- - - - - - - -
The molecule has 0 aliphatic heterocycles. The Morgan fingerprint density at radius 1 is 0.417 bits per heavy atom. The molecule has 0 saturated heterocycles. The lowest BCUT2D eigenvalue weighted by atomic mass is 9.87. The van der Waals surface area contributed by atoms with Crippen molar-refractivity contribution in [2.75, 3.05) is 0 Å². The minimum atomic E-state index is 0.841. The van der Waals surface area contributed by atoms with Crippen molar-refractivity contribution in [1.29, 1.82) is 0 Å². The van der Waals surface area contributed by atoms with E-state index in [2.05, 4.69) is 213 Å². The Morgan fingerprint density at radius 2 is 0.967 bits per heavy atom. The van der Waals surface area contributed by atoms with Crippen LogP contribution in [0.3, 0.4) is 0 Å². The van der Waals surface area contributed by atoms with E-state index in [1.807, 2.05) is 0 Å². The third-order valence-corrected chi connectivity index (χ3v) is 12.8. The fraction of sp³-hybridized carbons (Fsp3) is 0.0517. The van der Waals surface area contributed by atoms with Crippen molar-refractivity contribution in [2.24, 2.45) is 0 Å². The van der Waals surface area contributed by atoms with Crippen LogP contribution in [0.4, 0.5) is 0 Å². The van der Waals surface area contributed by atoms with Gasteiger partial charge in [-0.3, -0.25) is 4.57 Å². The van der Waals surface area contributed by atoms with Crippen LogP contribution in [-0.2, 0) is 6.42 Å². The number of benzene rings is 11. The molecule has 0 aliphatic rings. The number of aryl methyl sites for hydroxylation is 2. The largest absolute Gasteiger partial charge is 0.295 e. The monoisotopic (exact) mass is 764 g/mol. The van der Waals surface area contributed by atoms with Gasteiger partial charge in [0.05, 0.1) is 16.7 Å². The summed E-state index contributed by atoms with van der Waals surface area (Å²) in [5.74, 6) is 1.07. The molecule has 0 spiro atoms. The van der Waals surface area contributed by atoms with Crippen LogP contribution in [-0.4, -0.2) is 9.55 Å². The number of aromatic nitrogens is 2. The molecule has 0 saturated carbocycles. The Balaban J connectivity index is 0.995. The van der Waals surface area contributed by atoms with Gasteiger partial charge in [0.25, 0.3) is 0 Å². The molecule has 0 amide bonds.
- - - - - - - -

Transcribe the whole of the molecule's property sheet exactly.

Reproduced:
The molecule has 0 aliphatic heterocycles. The Morgan fingerprint density at radius 1 is 0.417 bits per heavy atom. The molecule has 0 saturated heterocycles. The lowest BCUT2D eigenvalue weighted by atomic mass is 9.87. The van der Waals surface area contributed by atoms with Crippen molar-refractivity contribution in [2.75, 3.05) is 0 Å². The minimum atomic E-state index is 0.841. The van der Waals surface area contributed by atoms with Crippen molar-refractivity contribution in [1.29, 1.82) is 0 Å². The van der Waals surface area contributed by atoms with E-state index in [2.05, 4.69) is 213 Å². The Morgan fingerprint density at radius 2 is 0.967 bits per heavy atom. The van der Waals surface area contributed by atoms with Crippen LogP contribution in [0.3, 0.4) is 0 Å². The van der Waals surface area contributed by atoms with E-state index in [1.807, 2.05) is 0 Å². The third-order valence-corrected chi connectivity index (χ3v) is 12.8. The fraction of sp³-hybridized carbons (Fsp3) is 0.0517. The van der Waals surface area contributed by atoms with Crippen molar-refractivity contribution in [2.24, 2.45) is 0 Å². The van der Waals surface area contributed by atoms with Crippen LogP contribution in [0.4, 0.5) is 0 Å². The van der Waals surface area contributed by atoms with Gasteiger partial charge in [-0.3, -0.25) is 4.57 Å². The van der Waals surface area contributed by atoms with Crippen LogP contribution in [-0.2, 0) is 6.42 Å². The number of benzene rings is 11. The molecule has 0 aliphatic rings. The number of aryl methyl sites for hydroxylation is 2. The largest absolute Gasteiger partial charge is 0.295 e. The monoisotopic (exact) mass is 764 g/mol. The van der Waals surface area contributed by atoms with Gasteiger partial charge in [0.05, 0.1) is 16.7 Å². The summed E-state index contributed by atoms with van der Waals surface area (Å²) in [5.74, 6) is 1.07. The molecule has 0 spiro atoms. The van der Waals surface area contributed by atoms with Crippen LogP contribution in [-0.4, -0.2) is 9.55 Å². The number of aromatic nitrogens is 2. The molecule has 0 saturated carbocycles. The Balaban J connectivity index is 0.995. The van der Waals surface area contributed by atoms with Gasteiger partial charge in [0.25, 0.3) is 0 Å². The molecule has 0 amide bonds.